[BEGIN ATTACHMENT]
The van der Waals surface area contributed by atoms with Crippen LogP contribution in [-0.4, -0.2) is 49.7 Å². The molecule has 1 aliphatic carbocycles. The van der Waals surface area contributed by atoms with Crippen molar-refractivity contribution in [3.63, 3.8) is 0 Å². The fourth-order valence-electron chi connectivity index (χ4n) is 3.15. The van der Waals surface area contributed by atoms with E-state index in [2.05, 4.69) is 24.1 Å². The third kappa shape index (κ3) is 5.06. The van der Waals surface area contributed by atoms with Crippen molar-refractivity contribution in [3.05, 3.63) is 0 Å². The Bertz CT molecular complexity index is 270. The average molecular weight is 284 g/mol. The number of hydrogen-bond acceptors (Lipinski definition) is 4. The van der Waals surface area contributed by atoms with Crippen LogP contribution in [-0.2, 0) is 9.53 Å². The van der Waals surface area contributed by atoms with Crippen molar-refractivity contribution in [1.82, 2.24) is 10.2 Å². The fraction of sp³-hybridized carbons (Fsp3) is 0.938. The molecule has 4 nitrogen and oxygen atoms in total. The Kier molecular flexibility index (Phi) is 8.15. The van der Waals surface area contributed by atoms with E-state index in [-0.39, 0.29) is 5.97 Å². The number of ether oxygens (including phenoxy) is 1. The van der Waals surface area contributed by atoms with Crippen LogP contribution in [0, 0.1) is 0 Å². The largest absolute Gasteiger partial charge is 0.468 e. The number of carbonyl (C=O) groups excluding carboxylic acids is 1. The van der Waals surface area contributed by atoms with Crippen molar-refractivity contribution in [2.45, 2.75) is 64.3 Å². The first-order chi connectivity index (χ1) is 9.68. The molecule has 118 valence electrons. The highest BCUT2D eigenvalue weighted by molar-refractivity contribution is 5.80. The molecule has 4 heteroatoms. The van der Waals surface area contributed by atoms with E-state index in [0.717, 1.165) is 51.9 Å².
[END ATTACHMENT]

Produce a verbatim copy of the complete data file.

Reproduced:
The van der Waals surface area contributed by atoms with Crippen LogP contribution in [-0.4, -0.2) is 49.7 Å². The molecule has 1 aliphatic carbocycles. The van der Waals surface area contributed by atoms with Crippen molar-refractivity contribution in [3.63, 3.8) is 0 Å². The fourth-order valence-electron chi connectivity index (χ4n) is 3.15. The van der Waals surface area contributed by atoms with E-state index in [2.05, 4.69) is 24.1 Å². The third kappa shape index (κ3) is 5.06. The van der Waals surface area contributed by atoms with Crippen molar-refractivity contribution in [3.05, 3.63) is 0 Å². The Bertz CT molecular complexity index is 270. The average molecular weight is 284 g/mol. The number of hydrogen-bond acceptors (Lipinski definition) is 4. The van der Waals surface area contributed by atoms with Crippen LogP contribution in [-0.2, 0) is 9.53 Å². The van der Waals surface area contributed by atoms with Crippen molar-refractivity contribution in [1.82, 2.24) is 10.2 Å². The fraction of sp³-hybridized carbons (Fsp3) is 0.938. The molecule has 4 nitrogen and oxygen atoms in total. The Kier molecular flexibility index (Phi) is 8.15. The van der Waals surface area contributed by atoms with E-state index in [-0.39, 0.29) is 5.97 Å². The number of ether oxygens (including phenoxy) is 1. The van der Waals surface area contributed by atoms with Crippen LogP contribution in [0, 0.1) is 0 Å². The largest absolute Gasteiger partial charge is 0.468 e. The number of carbonyl (C=O) groups excluding carboxylic acids is 1. The van der Waals surface area contributed by atoms with Crippen molar-refractivity contribution in [2.45, 2.75) is 64.3 Å². The first-order chi connectivity index (χ1) is 9.68. The molecule has 118 valence electrons. The highest BCUT2D eigenvalue weighted by molar-refractivity contribution is 5.80. The molecule has 4 heteroatoms. The van der Waals surface area contributed by atoms with E-state index in [0.717, 1.165) is 51.9 Å².